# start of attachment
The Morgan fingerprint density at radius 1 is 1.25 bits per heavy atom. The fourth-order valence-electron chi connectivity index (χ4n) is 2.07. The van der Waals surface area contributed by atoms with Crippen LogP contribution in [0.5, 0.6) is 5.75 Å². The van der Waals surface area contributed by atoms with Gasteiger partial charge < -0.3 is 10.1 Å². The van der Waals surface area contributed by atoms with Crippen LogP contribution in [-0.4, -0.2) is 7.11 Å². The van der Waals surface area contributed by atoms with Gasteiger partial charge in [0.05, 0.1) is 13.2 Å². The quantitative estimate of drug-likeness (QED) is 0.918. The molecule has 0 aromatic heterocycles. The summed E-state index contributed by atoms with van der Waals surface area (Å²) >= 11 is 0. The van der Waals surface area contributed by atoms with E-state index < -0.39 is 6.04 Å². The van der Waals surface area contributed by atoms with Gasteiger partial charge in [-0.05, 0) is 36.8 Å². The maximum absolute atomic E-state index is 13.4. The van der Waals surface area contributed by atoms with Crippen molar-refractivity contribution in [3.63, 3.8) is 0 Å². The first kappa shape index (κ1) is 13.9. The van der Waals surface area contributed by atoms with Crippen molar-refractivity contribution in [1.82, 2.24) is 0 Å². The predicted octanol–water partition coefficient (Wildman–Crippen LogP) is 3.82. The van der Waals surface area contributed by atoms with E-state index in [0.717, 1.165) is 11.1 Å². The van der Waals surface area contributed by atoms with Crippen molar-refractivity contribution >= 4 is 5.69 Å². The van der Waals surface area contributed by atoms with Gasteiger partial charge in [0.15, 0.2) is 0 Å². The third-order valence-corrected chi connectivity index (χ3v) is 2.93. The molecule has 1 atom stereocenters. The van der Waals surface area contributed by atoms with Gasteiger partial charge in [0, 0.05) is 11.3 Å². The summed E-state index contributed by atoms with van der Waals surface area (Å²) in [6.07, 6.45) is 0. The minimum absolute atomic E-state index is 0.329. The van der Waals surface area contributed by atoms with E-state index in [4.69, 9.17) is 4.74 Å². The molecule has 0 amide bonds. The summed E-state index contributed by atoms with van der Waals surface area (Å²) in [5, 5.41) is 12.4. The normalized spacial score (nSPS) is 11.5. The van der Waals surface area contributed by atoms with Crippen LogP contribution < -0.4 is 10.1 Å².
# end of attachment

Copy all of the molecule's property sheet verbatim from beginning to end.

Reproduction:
The Morgan fingerprint density at radius 1 is 1.25 bits per heavy atom. The fourth-order valence-electron chi connectivity index (χ4n) is 2.07. The van der Waals surface area contributed by atoms with Crippen LogP contribution in [0.5, 0.6) is 5.75 Å². The van der Waals surface area contributed by atoms with Gasteiger partial charge < -0.3 is 10.1 Å². The van der Waals surface area contributed by atoms with Crippen LogP contribution in [-0.4, -0.2) is 7.11 Å². The van der Waals surface area contributed by atoms with Gasteiger partial charge in [0.05, 0.1) is 13.2 Å². The quantitative estimate of drug-likeness (QED) is 0.918. The molecule has 0 aromatic heterocycles. The summed E-state index contributed by atoms with van der Waals surface area (Å²) >= 11 is 0. The van der Waals surface area contributed by atoms with E-state index < -0.39 is 6.04 Å². The van der Waals surface area contributed by atoms with Gasteiger partial charge in [-0.05, 0) is 36.8 Å². The maximum absolute atomic E-state index is 13.4. The van der Waals surface area contributed by atoms with Crippen molar-refractivity contribution in [3.63, 3.8) is 0 Å². The first kappa shape index (κ1) is 13.9. The van der Waals surface area contributed by atoms with Crippen molar-refractivity contribution in [1.82, 2.24) is 0 Å². The predicted octanol–water partition coefficient (Wildman–Crippen LogP) is 3.82. The van der Waals surface area contributed by atoms with E-state index in [0.717, 1.165) is 11.1 Å². The van der Waals surface area contributed by atoms with Crippen molar-refractivity contribution >= 4 is 5.69 Å². The van der Waals surface area contributed by atoms with Gasteiger partial charge in [0.15, 0.2) is 0 Å². The third-order valence-corrected chi connectivity index (χ3v) is 2.93. The molecule has 1 atom stereocenters. The van der Waals surface area contributed by atoms with Gasteiger partial charge in [0, 0.05) is 11.3 Å². The summed E-state index contributed by atoms with van der Waals surface area (Å²) in [6.07, 6.45) is 0. The minimum absolute atomic E-state index is 0.329. The van der Waals surface area contributed by atoms with E-state index in [4.69, 9.17) is 4.74 Å². The molecule has 0 amide bonds. The summed E-state index contributed by atoms with van der Waals surface area (Å²) in [5, 5.41) is 12.4. The normalized spacial score (nSPS) is 11.5. The van der Waals surface area contributed by atoms with Crippen LogP contribution < -0.4 is 10.1 Å².